I have no idea what actual experience those disciples had with Jesus when they accompanied him as he withdrew from the rest and went into the mountains … what kind of experience that would suggest a vision of two other beings talking with Jesus … that would reveal their identity as the Law-giver, Moses, and the great Prophet, Elijah … that would cause the disciples to tell the story like they told it following Jesus’ death and apparent rising … that would become the source of a written Gospel story at the hand of someone known as Mark, a full generation later? I have no idea what actually happened. But I can imagine Jesus inviting these friends to come and experience what withdrawing into God’s presence feels like (I can hear him saying, “you want to know what I do when I slip away to deserted places to pray? Come with me.) … I can imagine his friends kneeling with Jesus in a small circle within the heavy mist of a high mountain, heads bowed in prayer … when the sun breaks through the fog, and they can feel its warmth on their necks, and risk tilting their heads and peaking to see what Jesus is doing … and with his eyes closed Jesus’ face lifting heavenward, welcoming the moment like a sacred gift from heaven … his face radiant, his off-white robe shining with a brightness no human could possibly create. And I can imagine the clouds descending as quickly as they opened up; until finally when the disciples squint hard and look around, there’s Jesus praying … only Jesus. I can imagine it because I’ve seen it here, on your faces.
Like so many other visions in our sacred writings, the transfiguration story can spark some outspoken reactions – those who dismiss it as pure fiction created by the early Christian movement to prove Jesus’ pedigree as God’s only Son; and others who defend it as factual truth experienced exactly as it was told and preserved in the Gospel by the Spirit’s inspiration. Either way, or any way in between, this story is about a vision; and visions, as elusive as they may be, always invite us to reflect on deeper spiritual truths.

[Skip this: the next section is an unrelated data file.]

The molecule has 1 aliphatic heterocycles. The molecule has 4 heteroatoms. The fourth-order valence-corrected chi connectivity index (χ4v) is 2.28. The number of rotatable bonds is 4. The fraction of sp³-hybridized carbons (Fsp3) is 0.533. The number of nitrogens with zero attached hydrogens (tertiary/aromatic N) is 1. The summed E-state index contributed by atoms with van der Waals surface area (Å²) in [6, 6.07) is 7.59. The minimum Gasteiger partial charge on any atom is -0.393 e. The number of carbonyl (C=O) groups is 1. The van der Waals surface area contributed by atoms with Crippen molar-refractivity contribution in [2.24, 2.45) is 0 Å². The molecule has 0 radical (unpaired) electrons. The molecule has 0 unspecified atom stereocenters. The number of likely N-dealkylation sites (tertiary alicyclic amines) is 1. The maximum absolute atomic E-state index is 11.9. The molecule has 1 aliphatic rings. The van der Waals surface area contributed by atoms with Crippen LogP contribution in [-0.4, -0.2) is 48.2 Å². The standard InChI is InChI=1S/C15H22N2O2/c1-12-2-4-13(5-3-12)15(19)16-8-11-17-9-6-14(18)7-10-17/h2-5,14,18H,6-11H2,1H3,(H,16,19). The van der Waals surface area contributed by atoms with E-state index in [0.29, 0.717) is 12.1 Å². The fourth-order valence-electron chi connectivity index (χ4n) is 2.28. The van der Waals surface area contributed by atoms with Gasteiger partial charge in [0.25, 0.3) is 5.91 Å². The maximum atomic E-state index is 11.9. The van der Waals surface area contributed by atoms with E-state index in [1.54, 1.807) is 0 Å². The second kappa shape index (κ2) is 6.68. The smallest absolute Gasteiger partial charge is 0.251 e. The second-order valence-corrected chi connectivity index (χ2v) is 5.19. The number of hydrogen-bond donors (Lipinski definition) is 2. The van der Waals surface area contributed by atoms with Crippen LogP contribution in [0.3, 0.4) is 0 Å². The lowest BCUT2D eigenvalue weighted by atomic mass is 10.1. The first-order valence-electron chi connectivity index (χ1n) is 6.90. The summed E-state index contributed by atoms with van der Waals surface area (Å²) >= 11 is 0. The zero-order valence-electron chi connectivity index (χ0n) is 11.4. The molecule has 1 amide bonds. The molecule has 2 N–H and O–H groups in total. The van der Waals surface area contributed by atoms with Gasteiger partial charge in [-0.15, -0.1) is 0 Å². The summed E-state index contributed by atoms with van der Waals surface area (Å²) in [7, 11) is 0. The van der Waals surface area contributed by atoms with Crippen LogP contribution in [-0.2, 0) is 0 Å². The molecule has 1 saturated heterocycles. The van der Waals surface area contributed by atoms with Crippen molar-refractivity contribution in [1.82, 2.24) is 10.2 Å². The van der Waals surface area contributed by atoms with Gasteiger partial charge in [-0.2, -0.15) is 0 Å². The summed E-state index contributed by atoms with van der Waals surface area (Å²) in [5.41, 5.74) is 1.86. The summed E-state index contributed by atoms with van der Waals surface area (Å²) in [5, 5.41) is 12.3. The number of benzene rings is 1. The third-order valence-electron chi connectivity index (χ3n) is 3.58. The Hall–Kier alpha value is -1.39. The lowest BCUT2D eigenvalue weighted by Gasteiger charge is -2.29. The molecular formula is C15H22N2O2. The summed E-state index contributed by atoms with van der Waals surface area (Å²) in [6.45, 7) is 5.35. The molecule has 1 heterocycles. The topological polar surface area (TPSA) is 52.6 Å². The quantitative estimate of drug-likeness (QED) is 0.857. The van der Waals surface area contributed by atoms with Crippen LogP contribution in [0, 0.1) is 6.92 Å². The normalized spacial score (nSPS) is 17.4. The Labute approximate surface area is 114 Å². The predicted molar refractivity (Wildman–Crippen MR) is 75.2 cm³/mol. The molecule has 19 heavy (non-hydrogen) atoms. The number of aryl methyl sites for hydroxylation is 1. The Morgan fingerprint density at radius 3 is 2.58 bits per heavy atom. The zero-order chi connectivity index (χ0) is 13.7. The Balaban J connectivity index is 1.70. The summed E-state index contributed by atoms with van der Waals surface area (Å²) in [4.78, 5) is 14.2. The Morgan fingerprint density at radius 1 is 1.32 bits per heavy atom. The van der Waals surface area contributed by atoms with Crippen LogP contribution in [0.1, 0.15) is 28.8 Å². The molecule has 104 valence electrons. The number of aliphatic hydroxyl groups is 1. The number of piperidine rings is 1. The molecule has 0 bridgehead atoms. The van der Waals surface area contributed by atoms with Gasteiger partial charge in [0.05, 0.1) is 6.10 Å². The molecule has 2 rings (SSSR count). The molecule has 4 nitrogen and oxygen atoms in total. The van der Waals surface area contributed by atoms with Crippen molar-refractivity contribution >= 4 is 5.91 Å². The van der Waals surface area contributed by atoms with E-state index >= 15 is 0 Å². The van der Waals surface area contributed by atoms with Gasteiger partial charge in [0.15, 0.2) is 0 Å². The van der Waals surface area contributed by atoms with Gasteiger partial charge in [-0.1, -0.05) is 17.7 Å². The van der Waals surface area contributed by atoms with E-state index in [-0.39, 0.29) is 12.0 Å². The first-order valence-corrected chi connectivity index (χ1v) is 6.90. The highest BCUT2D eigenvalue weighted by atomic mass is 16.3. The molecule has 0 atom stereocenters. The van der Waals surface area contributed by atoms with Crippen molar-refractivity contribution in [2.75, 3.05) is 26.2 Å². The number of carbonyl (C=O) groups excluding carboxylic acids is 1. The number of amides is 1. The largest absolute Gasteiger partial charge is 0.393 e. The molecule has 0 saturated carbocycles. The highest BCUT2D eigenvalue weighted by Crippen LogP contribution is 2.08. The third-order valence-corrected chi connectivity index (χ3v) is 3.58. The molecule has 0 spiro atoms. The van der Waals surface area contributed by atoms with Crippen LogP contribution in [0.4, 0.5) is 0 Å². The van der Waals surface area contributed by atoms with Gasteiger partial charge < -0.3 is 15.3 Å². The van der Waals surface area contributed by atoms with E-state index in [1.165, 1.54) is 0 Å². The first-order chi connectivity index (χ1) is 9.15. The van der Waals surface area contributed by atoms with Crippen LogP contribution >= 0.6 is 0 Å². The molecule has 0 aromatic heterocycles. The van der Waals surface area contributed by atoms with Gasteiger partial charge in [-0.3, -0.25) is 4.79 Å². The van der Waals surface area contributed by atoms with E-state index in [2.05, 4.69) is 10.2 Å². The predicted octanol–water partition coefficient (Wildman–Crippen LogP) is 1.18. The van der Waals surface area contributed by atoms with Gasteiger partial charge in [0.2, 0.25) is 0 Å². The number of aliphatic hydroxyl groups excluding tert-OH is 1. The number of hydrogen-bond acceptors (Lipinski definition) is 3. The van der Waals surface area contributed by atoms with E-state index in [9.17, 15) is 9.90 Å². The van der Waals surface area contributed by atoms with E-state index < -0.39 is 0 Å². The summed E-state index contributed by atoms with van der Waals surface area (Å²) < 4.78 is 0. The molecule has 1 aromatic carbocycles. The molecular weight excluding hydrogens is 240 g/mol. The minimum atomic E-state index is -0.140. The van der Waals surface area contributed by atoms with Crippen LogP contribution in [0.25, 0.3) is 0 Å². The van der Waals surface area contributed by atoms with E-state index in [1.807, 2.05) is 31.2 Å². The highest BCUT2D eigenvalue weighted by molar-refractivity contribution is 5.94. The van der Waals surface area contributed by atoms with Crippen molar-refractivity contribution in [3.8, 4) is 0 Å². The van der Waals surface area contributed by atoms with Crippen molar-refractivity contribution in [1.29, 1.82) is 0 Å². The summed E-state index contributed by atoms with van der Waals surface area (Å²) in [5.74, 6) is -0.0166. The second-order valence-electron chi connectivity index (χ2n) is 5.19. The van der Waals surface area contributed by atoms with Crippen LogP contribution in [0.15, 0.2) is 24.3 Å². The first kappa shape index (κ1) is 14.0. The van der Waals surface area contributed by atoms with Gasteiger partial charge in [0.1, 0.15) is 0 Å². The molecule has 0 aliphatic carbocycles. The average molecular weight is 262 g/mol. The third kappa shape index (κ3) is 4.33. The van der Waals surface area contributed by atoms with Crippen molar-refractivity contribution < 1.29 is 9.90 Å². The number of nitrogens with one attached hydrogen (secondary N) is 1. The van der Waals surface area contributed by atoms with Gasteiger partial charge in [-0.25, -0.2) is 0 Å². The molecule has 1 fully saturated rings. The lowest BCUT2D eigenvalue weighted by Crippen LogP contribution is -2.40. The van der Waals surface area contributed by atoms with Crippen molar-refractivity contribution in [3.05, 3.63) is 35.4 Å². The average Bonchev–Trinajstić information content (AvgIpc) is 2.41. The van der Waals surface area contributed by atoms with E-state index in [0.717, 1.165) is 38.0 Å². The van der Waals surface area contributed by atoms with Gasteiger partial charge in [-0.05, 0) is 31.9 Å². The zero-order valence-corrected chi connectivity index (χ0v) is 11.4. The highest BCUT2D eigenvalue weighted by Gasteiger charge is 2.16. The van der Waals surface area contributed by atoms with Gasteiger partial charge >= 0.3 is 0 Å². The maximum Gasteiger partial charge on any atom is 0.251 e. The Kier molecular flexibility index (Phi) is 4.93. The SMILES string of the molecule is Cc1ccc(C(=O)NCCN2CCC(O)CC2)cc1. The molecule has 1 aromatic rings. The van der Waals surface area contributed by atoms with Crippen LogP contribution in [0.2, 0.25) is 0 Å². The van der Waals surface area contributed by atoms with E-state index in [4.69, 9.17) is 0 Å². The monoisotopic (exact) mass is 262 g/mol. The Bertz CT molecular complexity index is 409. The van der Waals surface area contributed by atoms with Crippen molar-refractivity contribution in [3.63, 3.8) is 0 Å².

For me, one of the truths of transfiguration is, that like Jesus, we are more than we appear on the surface … we have more depth, more insight, more grace, more love, more forgiveness, more hope, more power, more integrity, more kindness, more holiness, more goodness than we can possibly show at any one moment in our lives. But, all it takes is a ray of sunlight, at just the right time, in just the right place, and for a fleeting moment the fullness of your humanity and mine is revealed.
Of all the definitions we might apply to transfiguration, it does suggest “beyond” the “fixed form.” … seeing through the outward surface of a person (in this case) and experiencing with our eyes the essence of who that person is … to see what God sees … to appreciate what God knows about a person. But it’s more than just seeing … the vision invites us to trust in the sacredness within every person, including Jesus, and yourself … and it’s more than just trusting … the vision entices you to choose to plumb the depths of who you are, and live the life God sees in you.
It’s no mistake that every year the Transfiguration story comes right before Ash Wednesday, and the beginning of Lent. It’s a story that encourages us to take this 6-week journey toward Easter more seriously, because Lent is the perfect season for a little spiritual exploration, to prayerfully take an inventory of what “more” lives deep within you that is longing to catch a ray of sunlight and be revealed for you and for others to see. That ray of light does shine through our community of faith … more often than you might imagine … and revealing more than any of us can see on the surface. But in those moments, others do see it in you, and trust it, and will gratefully welcome it. And we hope that Lent will be that season of discovery for you and a blessing for us all.
Orleans United Church
February 15, 2015